And thunks for async get even sweeter with async/await/await*!

I look in src/ but nothing says SoundCloud client to me. I recognise the structure of this app as following current conventions but the logic is scattered by concerns I don't care about - e.g. I don't need a package called constants, I know what a constant looks like.

Concerns I do care about are hidden from me across files and package folders.

The past few days I have really been getting into the 3REE stack: React, Redux and RethinkDB and have been learning so much. Here's a blog[1] outlining it and a github example of it [2]. It has been great so far, what are some UI libraries that I should take a look at, so far this looks like the best option[3]

[1] http://blog.workshape.io/the-3ree-stack-react-redux-rethinkd...

[2] https://github.com/GordyD/3ree

[3] http://www.material-ui.com/#/

In my own app, I'm using Semantic-UI as the styling baseline, especially for inputs. There's a number of React wrappers around Semantic-UI, such as https://github.com/hallister/semantic-react and https://github.com/TechnologyAdvice/stardust, but most of them create React wrappers around Semantic's jQuery-based widgets. I'm trying to avoid use of jQuery entirely, so I opted for https://github.com/shinzui/react-semantic-ui-kit instead. Not as complete as the other libs, but a great focus on just wrapping the CSS/className aspects of Semantic-UI.

Beyond that, https://github.com/jquense/react-widgets is a great set of more specialized input widgets (dropdowns, datetime picker, numeric spinner, etc), and https://github.com/rofrischmann/react-layout-components is a good React wrapper around Flexbox usage.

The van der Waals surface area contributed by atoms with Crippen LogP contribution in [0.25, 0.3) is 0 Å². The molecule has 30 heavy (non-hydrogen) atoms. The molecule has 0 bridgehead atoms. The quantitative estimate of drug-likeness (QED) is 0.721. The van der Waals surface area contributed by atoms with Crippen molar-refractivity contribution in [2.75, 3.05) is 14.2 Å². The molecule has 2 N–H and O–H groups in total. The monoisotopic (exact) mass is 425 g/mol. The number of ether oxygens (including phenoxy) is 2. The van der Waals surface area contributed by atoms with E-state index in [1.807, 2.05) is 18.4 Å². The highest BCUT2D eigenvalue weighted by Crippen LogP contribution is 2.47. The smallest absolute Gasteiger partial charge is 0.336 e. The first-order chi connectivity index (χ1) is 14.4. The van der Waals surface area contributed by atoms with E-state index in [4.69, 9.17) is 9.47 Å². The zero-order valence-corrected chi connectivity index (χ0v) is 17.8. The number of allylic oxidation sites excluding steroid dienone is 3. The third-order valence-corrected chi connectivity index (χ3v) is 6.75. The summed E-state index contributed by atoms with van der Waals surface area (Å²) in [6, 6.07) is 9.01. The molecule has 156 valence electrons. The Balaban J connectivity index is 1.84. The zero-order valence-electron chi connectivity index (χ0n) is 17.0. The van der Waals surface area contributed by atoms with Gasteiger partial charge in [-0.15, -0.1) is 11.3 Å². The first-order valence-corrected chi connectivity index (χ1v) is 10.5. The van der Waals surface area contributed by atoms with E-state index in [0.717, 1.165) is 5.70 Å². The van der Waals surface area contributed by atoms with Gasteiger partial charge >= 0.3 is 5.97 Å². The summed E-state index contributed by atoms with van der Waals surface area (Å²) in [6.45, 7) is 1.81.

I've been having fun using your stack along with RethinkDB's Horizon.io. Great way to get basic apps going!

At work I've started keeping the reducer in the actions file, anyone else do that? This way they can share the same const declarations, and you don't have to toggle between two files when most actions / reducers are pretty small.

Of course: https://github.com/erikras/ducks-modular-redux

The potential reason not to do that is that more than a reducer may listen for a given action, even though I guess it's more an exception than the norm.


This allows you to encapsulate all of your Redux actions/reducers/etc into standalone "providers". It decouples pretty much all of your React components (UI) from your Redux logic (models/controllers), which maximually separates your concerns and makes it trivial to reuse anything anywhere. It also allows you to instantly swap databases and/or websocket implementations.

I originally tried this but then discovered combineReducers() this will allow you to organise your reducers into a single import. I found it a more sane way to organise all of my reducers, as the majority of them were small. Here's a link for API http://redux.js.org/docs/api/combineReducers.html

That would combine your reducers into one. I believe he was referring to putting action creators in the same file as their associated reducers.

It seems that this is also the way of doing things in Elm (from which Redux is inspired): http://guide.elm-lang.org/architecture/index.html . The Update part groups both the definition of the actions and the reducers.

I started doing that pretty soon after starting with Redux, with some other tweaks to make them even more tightly coupled. It worked well for me, but I assume there is a reason not do that. However, I never figured that one out.

I do this as well in small projects, then split it out when things get big (eg; >1000 line file).

Here is another example of the exact same: a SoundCloud client written in React+Redux https://github.com/andrewngu/sound-redux http://soundredux.io

Looks very promising, thanks!